Use snowshoes for deep snow and crampons for icy conditions to improve traction.

Trekking Poles

Provide stability, distribute weight, and offer support on slippery surfaces.

Winter Backpack

Carry a backpack with enough space for extra layers, food, water, and emergency supplies.

Navigation Tools

Bring a map, compass, and/or GPS device to navigate through winter landscapes where landmarks may be obscured by snow.

Emergency Shelter

Pack a lightweight emergency shelter in case you need to stay overnight unexpectedly.

Headlamp

Daylight is shorter in winter, so a reliable headlamp with extra batteries is crucial.

First Aid Kit

Include winter-specific items like hand warmers, blister treatment, and medications.

Nutrition and Hydration

Carry energy-rich snacks and a thermos with hot drinks to stay well-nourished and hydrated.

Sun Protection

Even in winter, protect yourself from the sun with sunscreen, sunglasses, and lip balm with SPF.

Winter Traction Aids

Microspikes or similar traction devices enhance grip on icy surfaces.

Weather-appropriate Clothing

Check the weather forecast and dress accordingly. Be prepared for changing conditions.

Communication Device

A fully charged mobile phone or a two-way radio should be carried for communication in case of emergencies.

Emergency Whistle

A whistle can be a useful signaling device if you need assistance.

Best Stove for Winter Camping

For winter hiking, the best options are generally:

Liquid-fuel stoves

Perform well in cold temperatures and at high altitudes compared to canister stoves and have readily available fuel sources.

Remote canister stoves with cold-weather performance

Some canister stoves have features like inverted gas canisters or integrated heat exchangers that improve fuel flow and their performance in cold temperatures.

Backpacking stoves specifically designed for winter

These often have features like a wider burner for larger pots and windshields to protect the flame from the elements.

For more details, click here

How to Stay Warm Hiking in Winter?

Layer correctly

Wear multiple layers so that each layer can trap heat. You can also take a layer off if you start to get too warm.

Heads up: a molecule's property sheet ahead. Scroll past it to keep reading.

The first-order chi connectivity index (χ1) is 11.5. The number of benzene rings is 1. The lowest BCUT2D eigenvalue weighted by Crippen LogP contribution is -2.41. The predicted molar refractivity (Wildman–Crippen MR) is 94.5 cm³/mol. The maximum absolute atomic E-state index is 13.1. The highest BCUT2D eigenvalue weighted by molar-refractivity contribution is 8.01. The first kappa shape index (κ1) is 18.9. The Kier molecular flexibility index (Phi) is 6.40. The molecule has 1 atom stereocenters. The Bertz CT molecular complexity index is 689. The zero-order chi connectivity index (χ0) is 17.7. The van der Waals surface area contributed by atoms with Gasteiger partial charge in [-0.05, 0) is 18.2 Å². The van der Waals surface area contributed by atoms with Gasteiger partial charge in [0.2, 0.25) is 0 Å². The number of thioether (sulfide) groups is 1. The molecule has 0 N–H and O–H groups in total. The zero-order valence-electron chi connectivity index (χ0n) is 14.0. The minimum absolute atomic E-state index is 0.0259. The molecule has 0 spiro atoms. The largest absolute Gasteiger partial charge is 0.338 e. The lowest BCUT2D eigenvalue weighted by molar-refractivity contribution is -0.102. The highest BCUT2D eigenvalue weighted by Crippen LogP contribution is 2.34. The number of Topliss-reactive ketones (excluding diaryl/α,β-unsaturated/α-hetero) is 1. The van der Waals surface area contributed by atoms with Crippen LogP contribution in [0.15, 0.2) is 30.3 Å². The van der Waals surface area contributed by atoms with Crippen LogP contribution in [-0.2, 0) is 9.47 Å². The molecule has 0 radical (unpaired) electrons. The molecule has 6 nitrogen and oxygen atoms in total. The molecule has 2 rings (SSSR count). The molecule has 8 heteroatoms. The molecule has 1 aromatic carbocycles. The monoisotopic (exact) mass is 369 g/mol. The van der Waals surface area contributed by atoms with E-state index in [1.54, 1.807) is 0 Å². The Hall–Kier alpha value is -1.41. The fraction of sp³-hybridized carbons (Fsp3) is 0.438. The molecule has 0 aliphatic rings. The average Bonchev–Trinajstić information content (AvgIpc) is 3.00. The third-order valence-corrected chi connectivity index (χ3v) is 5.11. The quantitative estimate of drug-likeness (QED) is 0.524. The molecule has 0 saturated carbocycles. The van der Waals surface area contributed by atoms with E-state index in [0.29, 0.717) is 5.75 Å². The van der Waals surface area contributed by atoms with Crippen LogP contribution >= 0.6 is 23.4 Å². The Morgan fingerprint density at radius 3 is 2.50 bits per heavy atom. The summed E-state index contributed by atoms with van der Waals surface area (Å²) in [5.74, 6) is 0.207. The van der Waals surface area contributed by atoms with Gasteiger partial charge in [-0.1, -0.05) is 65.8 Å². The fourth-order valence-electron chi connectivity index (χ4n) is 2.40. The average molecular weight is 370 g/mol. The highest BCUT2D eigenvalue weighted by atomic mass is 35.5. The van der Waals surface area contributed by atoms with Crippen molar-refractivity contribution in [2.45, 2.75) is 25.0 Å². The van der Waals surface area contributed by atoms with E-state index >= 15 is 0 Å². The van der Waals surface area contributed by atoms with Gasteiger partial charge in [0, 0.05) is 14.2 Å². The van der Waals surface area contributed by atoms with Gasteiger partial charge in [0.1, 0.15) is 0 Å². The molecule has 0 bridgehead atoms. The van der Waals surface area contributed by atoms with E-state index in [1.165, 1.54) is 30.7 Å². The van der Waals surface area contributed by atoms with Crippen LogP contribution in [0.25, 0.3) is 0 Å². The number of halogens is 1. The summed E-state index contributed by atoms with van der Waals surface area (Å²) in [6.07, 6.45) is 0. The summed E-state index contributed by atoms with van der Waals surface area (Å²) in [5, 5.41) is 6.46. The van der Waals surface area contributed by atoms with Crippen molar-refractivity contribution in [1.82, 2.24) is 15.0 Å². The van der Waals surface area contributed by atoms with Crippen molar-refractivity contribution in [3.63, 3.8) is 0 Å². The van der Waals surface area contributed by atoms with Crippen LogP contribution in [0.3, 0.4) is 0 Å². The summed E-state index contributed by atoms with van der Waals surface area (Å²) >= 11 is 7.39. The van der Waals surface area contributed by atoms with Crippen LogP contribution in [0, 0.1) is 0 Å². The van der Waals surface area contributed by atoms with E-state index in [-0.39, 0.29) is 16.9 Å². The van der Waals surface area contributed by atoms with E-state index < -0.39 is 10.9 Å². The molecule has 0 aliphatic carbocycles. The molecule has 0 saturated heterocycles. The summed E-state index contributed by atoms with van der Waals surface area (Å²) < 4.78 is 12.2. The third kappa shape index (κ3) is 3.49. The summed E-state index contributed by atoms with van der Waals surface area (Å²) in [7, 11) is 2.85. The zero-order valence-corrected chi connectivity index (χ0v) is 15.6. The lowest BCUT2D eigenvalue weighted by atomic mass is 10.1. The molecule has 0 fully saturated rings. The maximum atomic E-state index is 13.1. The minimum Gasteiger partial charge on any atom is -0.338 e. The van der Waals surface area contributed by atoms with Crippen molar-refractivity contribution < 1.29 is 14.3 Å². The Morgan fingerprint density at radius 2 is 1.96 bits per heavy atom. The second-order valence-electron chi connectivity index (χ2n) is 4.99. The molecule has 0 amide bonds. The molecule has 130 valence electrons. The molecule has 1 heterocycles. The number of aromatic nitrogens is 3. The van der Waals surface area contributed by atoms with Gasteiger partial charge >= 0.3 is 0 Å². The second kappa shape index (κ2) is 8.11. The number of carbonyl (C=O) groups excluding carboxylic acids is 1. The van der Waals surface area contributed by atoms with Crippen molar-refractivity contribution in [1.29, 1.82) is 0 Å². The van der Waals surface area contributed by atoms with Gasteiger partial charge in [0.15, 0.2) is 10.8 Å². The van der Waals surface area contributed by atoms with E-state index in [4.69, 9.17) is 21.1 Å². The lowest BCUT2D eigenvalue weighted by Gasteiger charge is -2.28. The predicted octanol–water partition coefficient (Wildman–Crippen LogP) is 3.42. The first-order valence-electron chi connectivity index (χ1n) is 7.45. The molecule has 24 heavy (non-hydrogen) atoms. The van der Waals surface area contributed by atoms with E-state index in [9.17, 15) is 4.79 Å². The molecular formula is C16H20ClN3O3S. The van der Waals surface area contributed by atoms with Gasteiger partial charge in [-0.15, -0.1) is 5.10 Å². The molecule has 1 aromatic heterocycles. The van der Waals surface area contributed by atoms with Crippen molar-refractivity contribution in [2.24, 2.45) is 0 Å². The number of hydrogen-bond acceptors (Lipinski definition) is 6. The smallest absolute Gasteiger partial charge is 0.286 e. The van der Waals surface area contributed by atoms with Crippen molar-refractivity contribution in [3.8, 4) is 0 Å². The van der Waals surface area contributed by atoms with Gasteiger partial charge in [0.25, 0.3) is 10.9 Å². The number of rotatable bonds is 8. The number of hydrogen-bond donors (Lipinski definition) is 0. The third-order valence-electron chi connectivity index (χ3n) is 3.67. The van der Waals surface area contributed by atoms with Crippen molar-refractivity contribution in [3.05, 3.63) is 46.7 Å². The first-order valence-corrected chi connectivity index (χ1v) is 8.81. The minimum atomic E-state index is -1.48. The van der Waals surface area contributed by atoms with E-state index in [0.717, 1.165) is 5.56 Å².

Wear thick socks

Thick socks provide some insulation and are recommended for cold weather. Cotton socks are not recommended because they absorb too much moisture and can cause blisters.

Wear gloves

Gloves can keep your hands warm and dry and can protect your hands if you’re using trekking poles or are on a trail that requires a lot of hand holds.

Wear a hat

Wearing a warm, well-made hat is essential for winter hiking. To be ready for anything Mother Nature may throw at you, think about investing in something waterproof.

Wear gaiters

Gaiters not only keep your lower legs dry but also add an additional layer of warmth and wind protection. Ankle-high gaiters are useful for very small amounts of snow, while knee-highs are a wiser buy.

Wear an insulating layer

One of the most crucial layers of winter hiking clothing is an insulating layer because it helps you maintain body heat. Usually, fleece, synthetic down, or down are used to make this layer.

Wear snow pants

Snow pants are good to keep your legs warm.

Wear a winter hiking coat

A coat can keep you warm when hiking in colder temperatures.

Other tips for staying warm while hiking in cold weather include

  • Keeping your head and extremities warm
  • Drinking warm beverages
  • Packing the right food
  • Getting an emergency blanket
  • Making a fire
  • Investing in a good quality sleeping mat
Set your categories menu in Header builder -> Mobile -> Mobile menu element -> Show/Hide -> Choose menu
Create your first navigation menu here
Shopping cart
Start typing to see posts you are looking for.
Deer Maple Logo
Sign up to get the latest quote